By now you’ve likely come across some of the “horror stories” from sports journalists covering the Olympics in Sochi. The “Sochi Problems” Twitter account has 340,000 followers–more than the official Sochi handle—so there is clearly an audience for this.

I don’t really have a problem with the complaints; they are certainly warranted. Plus, with the number of sports writers I follow on Twitter, I’m all too familiar with their travel complaints.

And yet, I can’t help but feel that something’s wrong about who’s being criticized in all the tales of hotel rooms and alien bathroom etiquette. Certainly as a host, Russia holds a degree of responsibility, but what of the IOC?

One of the IOC’s chief responsibilities is the selection of the site of the games, and you have to wonder how Sochi was deemed a strong enough candidate to host. The concerns have been abundant and now, with the games underway, they remain.

There is, of course, the matter of cost. The Sochi games are five times more expensive than the 2010 games in Vancouver. Its cost of $520 million per event shatters Beijing’s $132 per. Some of those costs have come from questionable contracts, bringing up allegations of corruption.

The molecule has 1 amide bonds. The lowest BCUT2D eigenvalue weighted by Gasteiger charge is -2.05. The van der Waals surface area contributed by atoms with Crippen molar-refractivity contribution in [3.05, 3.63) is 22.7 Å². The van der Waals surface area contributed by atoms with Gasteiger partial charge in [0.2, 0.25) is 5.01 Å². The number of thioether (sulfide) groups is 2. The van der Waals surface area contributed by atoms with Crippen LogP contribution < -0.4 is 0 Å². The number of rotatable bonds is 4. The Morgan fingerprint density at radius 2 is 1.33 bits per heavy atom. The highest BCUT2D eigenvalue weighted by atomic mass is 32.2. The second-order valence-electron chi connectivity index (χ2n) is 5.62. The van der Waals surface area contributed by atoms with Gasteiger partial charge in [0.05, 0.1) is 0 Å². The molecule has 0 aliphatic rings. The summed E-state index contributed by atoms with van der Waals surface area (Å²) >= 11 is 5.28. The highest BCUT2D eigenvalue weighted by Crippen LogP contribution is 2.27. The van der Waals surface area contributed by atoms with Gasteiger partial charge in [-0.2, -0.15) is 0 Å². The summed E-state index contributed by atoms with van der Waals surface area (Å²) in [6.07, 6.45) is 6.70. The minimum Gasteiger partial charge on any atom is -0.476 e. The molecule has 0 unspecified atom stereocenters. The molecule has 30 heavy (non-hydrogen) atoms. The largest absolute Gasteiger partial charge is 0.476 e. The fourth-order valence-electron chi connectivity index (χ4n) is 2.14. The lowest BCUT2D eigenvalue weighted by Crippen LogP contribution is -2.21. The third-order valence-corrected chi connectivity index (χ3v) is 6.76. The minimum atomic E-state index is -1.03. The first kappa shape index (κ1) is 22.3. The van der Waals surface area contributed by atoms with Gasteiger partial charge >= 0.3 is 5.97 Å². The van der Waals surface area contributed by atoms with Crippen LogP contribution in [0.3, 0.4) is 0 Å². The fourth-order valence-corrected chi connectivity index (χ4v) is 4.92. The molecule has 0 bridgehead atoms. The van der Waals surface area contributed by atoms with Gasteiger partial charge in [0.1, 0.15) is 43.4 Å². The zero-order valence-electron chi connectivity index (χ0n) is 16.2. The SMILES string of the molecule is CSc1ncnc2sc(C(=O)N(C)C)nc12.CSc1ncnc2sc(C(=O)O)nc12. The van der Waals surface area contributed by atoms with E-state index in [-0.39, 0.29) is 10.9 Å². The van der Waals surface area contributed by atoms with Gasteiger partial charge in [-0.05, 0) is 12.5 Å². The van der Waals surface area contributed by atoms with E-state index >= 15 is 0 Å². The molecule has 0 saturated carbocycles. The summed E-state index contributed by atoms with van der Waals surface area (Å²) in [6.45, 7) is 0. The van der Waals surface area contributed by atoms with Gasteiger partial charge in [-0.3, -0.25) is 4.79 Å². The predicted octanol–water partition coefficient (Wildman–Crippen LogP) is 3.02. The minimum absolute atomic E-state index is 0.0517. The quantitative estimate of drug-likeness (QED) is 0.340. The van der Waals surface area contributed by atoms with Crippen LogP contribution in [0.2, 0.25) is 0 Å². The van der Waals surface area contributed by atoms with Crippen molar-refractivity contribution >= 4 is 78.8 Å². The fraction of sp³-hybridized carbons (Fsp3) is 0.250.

Despite these costs, many workers have gone unpaid, exploited for their labor. The IOC, unfortunately, remained quiet on the issue.

Then there are the rights violations not specific to the games themselves. In what way does the violent repression of the media or the institutionalized attacks on the LGBT community reflect the ideals put forth in the Olympic Charter?

It is a bit interesting how the IOC can make these crucial decisions and sit back as the host nation bears the brunt of criticism. Certainly the host volunteers for the position it is in, but the IOC also does the due diligence to ensure the games are well suited for the city.

There may be no further incidents, but to say the games are a success is a bit of a stretch. The aforementioned costs, the death squads for stray dogs and the general unpreparedness will be the game’s legacy.

Somehow, none of that will stick to the IOC.